Confessions of a Spelling Bee Pronouncer, Part II

webster-dictionary-1828I understand the devotion to Merriam-Webster’s Dictionary, I really do.  It is our American dictionary, after all, started by Noah Webster in 1806, the founding father who sought to save our language from the “clamor of pedantry” that surrounded the British approach to our common tongue. He argued for popular sovereignty over the language and refused to let aristocratic norms decide how we speak. It began in the appropriately American way: pragmatic, based on classroom experience, geared to the education of a broad swath of the public, not a thin film of upper crusties.  And it brought genuinely American words for the first time into a dictionary: skunksquash.  He learned 28 languages and mortgaged his home to keep the thing going. Noah’s word-ark brought us to a world of democratic, new-world English.

So the spelling bee powers that be are right to insist upon this dictionary as the standard for American spelling contests.  They are, after all, imminently democratic enterprises. A group of very diverse students compete over one thing we all have access to: our language. And it inculcates the basic value that language is power, a healthy thing for smart kids to learn.

But it seems to me an UTTER violation of the principles of democracy, popular sovereignty and common sense (that GREAT American value!) that these children, who have a hard enough time learning our antiquated, polyglot and sometimes simply perverse spelling, are “guided” in their pronunciation by the idiosyncratic respelling system still deployed in Merriam-Webster’s.  This is simply wrong, and it should stop. And I am very nearly serious when I say this.

Let me explain.  Around the world, people are learning English. More people speak English as a second language than speak it as a first language.  All these English learners have one thing in common: the International Phonetic Alphabet (IPA), which is in almost every learner’s dictionary of English.  It is the perfect antidote to our ridiculous system of orthography.  It is a rational, internationally agreed upon, universally used (if adapted a bit here and there), and now unicode system that covers the basic sounds of the world’s languages.  An IPA transcription will immediately give the lie to such travesties as the apparent similarity of food and wood, which do not rhyme because they contain completely different vowel sounds. You’ll see this right away when you see the IPA phonemic transcriptions: /fu:d/ vs. /wʊd/. What’s more: when a student learns the IPA, they can use that very same knowledge to learn French, or German, or Swahili. IPA is a kind of unicode to the sounds of the world’s many tongues. Why keep its knowledge from the young people of this country?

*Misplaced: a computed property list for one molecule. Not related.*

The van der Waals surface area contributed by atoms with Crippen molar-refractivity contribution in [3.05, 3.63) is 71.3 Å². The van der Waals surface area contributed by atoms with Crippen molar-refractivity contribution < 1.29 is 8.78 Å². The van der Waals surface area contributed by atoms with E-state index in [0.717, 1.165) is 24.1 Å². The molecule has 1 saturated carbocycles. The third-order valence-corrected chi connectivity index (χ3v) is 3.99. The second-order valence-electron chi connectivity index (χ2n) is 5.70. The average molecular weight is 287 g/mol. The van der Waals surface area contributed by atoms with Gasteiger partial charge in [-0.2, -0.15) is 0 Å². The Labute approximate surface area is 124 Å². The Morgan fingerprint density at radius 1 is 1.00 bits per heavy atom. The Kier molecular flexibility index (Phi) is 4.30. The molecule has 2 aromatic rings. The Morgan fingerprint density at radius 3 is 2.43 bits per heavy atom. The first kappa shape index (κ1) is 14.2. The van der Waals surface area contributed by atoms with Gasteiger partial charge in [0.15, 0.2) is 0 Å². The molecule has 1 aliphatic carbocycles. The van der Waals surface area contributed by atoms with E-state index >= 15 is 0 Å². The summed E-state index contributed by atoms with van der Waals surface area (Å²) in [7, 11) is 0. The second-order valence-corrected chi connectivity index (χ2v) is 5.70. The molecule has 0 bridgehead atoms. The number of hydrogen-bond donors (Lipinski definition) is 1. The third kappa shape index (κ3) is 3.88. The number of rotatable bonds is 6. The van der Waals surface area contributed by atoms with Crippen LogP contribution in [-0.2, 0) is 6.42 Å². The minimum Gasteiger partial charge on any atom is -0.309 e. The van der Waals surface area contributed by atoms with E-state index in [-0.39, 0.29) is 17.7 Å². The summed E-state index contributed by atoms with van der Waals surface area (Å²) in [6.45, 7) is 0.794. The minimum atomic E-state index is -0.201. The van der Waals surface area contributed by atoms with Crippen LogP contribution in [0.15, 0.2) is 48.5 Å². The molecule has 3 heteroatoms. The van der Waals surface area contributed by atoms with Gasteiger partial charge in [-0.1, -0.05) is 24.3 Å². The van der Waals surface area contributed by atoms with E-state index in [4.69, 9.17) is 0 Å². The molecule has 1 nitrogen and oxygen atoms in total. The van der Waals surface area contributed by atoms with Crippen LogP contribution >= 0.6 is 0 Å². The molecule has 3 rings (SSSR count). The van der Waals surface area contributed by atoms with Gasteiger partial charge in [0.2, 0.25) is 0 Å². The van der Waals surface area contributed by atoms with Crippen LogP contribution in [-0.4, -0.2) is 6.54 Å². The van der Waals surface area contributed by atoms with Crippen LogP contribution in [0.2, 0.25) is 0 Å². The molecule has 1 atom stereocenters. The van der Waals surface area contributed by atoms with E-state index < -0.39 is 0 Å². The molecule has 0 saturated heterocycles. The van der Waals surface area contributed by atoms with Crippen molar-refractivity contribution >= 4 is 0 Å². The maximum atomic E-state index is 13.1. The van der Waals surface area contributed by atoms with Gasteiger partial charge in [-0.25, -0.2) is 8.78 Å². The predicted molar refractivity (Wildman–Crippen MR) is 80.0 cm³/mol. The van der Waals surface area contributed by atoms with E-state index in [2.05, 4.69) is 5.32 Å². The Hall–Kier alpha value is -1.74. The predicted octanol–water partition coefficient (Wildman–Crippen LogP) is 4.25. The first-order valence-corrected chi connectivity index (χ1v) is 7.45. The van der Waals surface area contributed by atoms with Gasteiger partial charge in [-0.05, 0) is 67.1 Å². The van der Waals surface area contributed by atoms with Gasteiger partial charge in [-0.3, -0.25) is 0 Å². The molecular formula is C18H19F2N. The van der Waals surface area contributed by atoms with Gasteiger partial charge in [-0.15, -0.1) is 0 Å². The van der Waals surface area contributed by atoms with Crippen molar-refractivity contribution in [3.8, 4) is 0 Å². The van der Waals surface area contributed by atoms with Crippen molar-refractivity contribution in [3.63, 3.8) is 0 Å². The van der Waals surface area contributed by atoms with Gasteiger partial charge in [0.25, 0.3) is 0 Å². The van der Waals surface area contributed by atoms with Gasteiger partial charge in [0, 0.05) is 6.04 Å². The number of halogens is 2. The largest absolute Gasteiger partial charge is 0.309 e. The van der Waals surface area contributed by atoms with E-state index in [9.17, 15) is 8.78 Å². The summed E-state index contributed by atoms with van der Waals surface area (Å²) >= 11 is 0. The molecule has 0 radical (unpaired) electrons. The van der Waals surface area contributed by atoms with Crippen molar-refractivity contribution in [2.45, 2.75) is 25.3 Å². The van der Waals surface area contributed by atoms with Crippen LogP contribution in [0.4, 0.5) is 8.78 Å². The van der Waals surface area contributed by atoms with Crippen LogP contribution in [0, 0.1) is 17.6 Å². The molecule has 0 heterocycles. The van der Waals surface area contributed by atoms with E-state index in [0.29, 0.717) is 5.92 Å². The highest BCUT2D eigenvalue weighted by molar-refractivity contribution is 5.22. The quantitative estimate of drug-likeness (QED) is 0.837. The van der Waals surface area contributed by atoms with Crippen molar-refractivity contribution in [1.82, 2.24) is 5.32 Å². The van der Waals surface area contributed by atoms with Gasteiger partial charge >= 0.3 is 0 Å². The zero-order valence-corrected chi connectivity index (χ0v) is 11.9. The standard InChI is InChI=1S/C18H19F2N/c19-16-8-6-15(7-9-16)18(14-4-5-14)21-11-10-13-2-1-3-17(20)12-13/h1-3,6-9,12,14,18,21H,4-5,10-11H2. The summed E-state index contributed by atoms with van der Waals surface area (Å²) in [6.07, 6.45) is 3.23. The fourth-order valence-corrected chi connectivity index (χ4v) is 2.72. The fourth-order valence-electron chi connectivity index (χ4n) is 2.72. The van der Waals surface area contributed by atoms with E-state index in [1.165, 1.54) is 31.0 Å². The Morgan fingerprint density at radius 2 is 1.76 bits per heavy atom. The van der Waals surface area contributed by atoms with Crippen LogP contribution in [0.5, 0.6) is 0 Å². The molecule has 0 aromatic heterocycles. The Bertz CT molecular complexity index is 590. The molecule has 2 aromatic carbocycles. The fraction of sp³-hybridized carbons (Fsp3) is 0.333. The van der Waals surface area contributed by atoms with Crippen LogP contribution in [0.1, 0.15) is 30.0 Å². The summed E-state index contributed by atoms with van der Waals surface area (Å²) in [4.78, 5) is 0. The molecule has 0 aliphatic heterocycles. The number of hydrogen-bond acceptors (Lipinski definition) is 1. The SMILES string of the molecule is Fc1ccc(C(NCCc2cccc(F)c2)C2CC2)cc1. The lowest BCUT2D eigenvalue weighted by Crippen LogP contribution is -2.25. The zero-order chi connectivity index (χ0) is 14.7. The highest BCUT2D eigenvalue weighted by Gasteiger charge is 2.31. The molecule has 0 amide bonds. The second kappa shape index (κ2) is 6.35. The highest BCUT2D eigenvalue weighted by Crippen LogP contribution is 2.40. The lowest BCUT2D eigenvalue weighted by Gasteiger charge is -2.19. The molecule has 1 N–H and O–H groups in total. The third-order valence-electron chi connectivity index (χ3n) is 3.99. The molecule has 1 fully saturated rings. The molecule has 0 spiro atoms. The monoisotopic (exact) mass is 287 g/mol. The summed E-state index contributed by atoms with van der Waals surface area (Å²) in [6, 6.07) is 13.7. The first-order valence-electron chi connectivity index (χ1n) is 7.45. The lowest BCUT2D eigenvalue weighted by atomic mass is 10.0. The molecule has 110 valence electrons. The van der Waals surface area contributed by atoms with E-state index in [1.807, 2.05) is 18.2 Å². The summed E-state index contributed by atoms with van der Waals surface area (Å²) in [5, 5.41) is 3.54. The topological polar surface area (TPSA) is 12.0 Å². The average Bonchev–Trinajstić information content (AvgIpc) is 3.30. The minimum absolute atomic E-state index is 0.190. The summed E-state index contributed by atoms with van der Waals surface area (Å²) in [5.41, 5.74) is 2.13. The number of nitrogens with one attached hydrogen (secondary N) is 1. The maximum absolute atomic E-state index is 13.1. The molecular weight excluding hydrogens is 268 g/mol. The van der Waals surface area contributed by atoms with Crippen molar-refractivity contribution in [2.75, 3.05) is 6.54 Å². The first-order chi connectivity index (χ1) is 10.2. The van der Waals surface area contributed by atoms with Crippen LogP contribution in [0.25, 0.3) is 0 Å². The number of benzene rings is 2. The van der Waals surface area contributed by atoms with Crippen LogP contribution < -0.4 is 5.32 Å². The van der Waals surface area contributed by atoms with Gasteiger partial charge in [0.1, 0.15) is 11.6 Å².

One answer a serious researcher has come up with is that empirically, casual dictionary users find the English-based respelling systems easier to use [1].  That’s a valid point, I guess; but only if you are thinking about access to English.  I would state again that the IPA is better overall if we want our students to learn more than just English, and to have a great tool to describe sounds that vary across the spectrum of global English.  I agree, this is more ambitious than just tracking what the casual dictionary user finds more helpful.

Now my true confession: this mostly annoys me because I struggle with unlearning the IPA in order to be a bee pronouncer!  The idiosyncratic symbols used in the wordlist I’m given tend to throw me off as I grow tired. I spend all day teaching Latin, so to be told the symbol ī represents the vowel sound in eye is a bit much. It’s not “long i” after all, but a diphthong, as IPA will show you: /aɪ/. And from years of reading German, I get completely flummoxed by ä representing the vowel in don, as in the Websterese: \nänə’jesəməl\ for nonagesimal.

This is not a major issue, I know. There are larger matters of concern in literacy today. I’m sure it would cost quite a lot of money to reconfigure dictionaries to the IPA after decades of respelling systems. But I say: let’s do it for the children…

[1] Helen Fraser, “Dictionary Pronunciation Guides for English,” International Journal of Lexicography 10.3 (1997):181-208.

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About richarda18

Associate Professor of Classical Studies The Honors College at the University of Houston
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One Response to Confessions of a Spelling Bee Pronouncer, Part II

  1. Pingback: Confessions of a Spelling Bee Pronouncer, Part I | Richard H Armstrong

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